Building a Better Chest – Here is How!

Since it is already late May ( btw was this the nicest Memorial Day weekend in recent history or what??) and the shirts are coming off, we might as well talk about how to build your chest.

Disclaimer: Nothing, ever, anywhere works if the principles of proper nutrition and progressive overload are violated.
With that out of the way, let’s look into five points that I believe will make a difference in your appearance.

1. Make sure you are ready.

By that I mean make sure to be healthy enough to actually train your chest in terms of flexibility and rotator cuff strength. I touched upon this in an older post. Nobody can grow if injured.

2. Do floor flyes.

This is a total must-do activation exercise that needs to be done first. Put the handles at the cable as low as possible and lay on the floor. Perform a regular fly, where your upper arms touch the floor but the elbows don’t. This will ensure that you activate the pecs from the beginning. You can vary in terms of bringing the hands together over your forehead or chest. As for all chest exercises, keep the shoulder blades pinched together, do not round the shoulders as you go up. Its chest day, not shoulders.

3. Do floor presses.

Floor press is an all but forgotten exercise, but it is great for strength and mass. Set the bar at the lowest safety level at the power rack, which should be about 15-18 inches above the floor, and get under it. (If your gym doesn’t have power racks, change the gym. Seriously.) Choose a wide grip bench and press the bar from a full stop to full extension. You should treat each rep as a single, making sure you achieve a full stop at the bottom and the top.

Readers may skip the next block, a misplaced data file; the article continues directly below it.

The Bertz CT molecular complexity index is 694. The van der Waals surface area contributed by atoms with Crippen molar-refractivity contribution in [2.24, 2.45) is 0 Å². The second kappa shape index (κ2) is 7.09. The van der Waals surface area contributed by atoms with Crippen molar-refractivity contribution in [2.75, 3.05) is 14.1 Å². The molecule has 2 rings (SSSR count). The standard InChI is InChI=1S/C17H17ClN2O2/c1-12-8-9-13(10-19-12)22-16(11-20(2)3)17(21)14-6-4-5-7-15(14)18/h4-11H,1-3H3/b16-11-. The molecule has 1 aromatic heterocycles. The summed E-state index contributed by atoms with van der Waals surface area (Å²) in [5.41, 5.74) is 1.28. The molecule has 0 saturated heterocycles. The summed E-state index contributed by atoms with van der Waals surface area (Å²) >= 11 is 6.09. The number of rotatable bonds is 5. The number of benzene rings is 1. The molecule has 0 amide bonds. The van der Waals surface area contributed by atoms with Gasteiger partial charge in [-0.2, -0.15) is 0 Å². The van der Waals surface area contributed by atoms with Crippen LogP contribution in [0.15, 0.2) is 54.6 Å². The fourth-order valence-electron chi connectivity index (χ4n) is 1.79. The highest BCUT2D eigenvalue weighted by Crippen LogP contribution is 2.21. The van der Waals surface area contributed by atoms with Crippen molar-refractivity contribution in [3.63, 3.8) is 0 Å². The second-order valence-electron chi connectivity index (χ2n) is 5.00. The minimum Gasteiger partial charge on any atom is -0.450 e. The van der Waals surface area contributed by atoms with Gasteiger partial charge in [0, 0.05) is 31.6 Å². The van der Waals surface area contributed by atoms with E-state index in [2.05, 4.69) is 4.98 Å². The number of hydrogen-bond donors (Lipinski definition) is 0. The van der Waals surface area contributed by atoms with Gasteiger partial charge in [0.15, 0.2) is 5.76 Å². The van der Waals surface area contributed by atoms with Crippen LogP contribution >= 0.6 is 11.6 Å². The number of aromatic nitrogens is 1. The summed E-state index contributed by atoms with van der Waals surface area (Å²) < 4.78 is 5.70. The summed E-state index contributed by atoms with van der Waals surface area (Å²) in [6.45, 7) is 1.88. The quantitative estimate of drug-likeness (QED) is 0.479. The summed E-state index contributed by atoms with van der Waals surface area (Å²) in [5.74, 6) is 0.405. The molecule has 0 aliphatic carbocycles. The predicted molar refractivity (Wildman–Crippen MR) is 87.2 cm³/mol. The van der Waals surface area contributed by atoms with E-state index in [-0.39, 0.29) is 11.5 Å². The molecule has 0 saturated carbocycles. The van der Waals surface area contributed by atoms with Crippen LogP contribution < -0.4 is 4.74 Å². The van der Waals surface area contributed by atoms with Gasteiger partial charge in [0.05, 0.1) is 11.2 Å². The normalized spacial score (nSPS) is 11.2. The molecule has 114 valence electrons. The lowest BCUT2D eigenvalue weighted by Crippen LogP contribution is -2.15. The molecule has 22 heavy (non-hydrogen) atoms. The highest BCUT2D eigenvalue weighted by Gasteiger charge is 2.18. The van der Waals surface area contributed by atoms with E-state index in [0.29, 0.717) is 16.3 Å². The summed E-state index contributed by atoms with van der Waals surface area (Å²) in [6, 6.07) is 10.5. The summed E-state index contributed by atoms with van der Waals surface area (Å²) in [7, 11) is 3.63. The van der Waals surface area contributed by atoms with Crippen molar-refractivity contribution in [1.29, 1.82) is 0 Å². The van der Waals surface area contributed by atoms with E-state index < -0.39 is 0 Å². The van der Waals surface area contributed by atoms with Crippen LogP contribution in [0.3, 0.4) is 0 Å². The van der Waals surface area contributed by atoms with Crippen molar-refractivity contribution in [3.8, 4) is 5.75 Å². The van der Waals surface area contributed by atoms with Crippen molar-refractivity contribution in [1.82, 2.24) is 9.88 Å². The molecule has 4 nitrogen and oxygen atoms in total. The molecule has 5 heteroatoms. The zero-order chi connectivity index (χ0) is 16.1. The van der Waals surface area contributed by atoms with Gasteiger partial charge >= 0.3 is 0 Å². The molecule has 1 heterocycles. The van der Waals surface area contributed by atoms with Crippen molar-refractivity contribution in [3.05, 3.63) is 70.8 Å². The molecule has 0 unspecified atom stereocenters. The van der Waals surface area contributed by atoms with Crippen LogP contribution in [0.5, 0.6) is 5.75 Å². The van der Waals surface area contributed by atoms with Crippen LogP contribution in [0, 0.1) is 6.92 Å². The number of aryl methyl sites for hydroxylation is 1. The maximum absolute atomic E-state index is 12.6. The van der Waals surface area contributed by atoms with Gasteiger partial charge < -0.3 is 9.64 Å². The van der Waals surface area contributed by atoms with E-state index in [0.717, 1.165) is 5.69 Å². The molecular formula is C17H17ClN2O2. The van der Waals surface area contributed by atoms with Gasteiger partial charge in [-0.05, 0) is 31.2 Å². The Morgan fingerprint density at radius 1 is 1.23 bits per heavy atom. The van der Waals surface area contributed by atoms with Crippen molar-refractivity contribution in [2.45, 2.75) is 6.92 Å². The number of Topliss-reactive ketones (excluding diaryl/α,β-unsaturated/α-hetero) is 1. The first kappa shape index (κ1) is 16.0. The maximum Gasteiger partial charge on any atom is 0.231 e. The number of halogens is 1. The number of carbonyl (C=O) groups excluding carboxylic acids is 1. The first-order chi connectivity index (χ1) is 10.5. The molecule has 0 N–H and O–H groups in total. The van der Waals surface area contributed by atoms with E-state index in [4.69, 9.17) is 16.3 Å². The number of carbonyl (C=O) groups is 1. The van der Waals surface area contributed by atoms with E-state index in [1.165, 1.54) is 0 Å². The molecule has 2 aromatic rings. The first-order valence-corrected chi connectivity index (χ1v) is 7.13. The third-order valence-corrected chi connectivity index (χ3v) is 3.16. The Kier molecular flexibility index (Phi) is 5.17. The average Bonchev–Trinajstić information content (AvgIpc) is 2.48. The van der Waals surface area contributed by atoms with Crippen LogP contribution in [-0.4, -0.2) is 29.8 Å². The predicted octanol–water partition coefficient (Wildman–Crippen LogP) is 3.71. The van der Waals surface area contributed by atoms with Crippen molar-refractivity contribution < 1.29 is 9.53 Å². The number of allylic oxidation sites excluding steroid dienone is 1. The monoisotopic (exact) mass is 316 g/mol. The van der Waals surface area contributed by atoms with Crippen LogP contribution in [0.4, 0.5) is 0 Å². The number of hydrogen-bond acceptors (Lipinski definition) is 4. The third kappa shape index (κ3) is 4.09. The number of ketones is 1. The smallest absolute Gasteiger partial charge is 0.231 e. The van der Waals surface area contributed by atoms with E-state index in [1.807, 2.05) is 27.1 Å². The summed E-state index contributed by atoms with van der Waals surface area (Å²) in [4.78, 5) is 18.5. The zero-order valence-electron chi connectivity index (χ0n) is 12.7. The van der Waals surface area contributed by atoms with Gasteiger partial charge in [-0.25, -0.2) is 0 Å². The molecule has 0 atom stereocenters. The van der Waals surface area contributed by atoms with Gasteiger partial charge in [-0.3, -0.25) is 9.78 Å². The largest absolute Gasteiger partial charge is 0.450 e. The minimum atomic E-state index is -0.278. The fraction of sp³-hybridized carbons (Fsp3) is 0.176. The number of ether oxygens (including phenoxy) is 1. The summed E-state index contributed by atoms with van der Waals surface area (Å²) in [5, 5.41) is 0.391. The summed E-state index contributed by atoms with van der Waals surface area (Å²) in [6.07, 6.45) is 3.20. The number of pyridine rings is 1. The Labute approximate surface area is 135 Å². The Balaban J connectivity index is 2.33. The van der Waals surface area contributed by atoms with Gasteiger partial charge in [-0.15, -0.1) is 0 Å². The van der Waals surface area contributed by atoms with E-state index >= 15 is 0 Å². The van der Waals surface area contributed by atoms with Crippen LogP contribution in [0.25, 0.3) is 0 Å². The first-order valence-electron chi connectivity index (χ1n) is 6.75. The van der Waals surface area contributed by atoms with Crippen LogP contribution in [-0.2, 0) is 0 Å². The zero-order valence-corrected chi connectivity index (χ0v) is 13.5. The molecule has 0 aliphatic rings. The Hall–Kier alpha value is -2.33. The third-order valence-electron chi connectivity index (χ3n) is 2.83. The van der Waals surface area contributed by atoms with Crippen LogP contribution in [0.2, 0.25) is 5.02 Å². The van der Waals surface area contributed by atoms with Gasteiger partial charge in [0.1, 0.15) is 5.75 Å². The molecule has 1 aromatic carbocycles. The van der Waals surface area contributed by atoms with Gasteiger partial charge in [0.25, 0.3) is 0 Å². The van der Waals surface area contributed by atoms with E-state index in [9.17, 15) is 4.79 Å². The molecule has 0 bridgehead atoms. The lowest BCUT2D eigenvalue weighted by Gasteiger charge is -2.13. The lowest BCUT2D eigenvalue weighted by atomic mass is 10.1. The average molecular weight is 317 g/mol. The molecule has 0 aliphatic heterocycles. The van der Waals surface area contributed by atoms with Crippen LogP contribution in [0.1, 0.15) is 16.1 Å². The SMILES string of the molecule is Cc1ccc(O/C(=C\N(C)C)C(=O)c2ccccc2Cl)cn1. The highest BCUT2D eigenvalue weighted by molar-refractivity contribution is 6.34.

4. Most of us should not do  flat bench with the barbell!

This goes against most of the broscience out there,  but I am convinced that for bodybuilding (not power lifting) the barbell flat bench is a poor choice for most trainees. It causes elbow and shoulder problems and forms a droopy chest. Then there is the whole moronic ” Whadda ya bench” non-sense, which leads to poor form and blown out elbows/torn cuffs. The reality is that the flat bench is more of a shoulder/triceps than chest exercise. The incline bench is a better choice, especially if you have long arms. With all presses, keep an inward intention and focus more on pressing yourself into the bench and have the weight go up as a result.

5. Make sure your first motion after un-racking the weight is a pullover.

Too many people bench too close to the neck which is a. Dangerous and b. Suboptimal since you can’t involve your lats. Why would I want to involve my lats? Think of the lats as springs when benching you compress them as you lower the weight and release as you move upward. A pullover will ensure proper activation of the lats.

That is all folks. As always, please share and forward!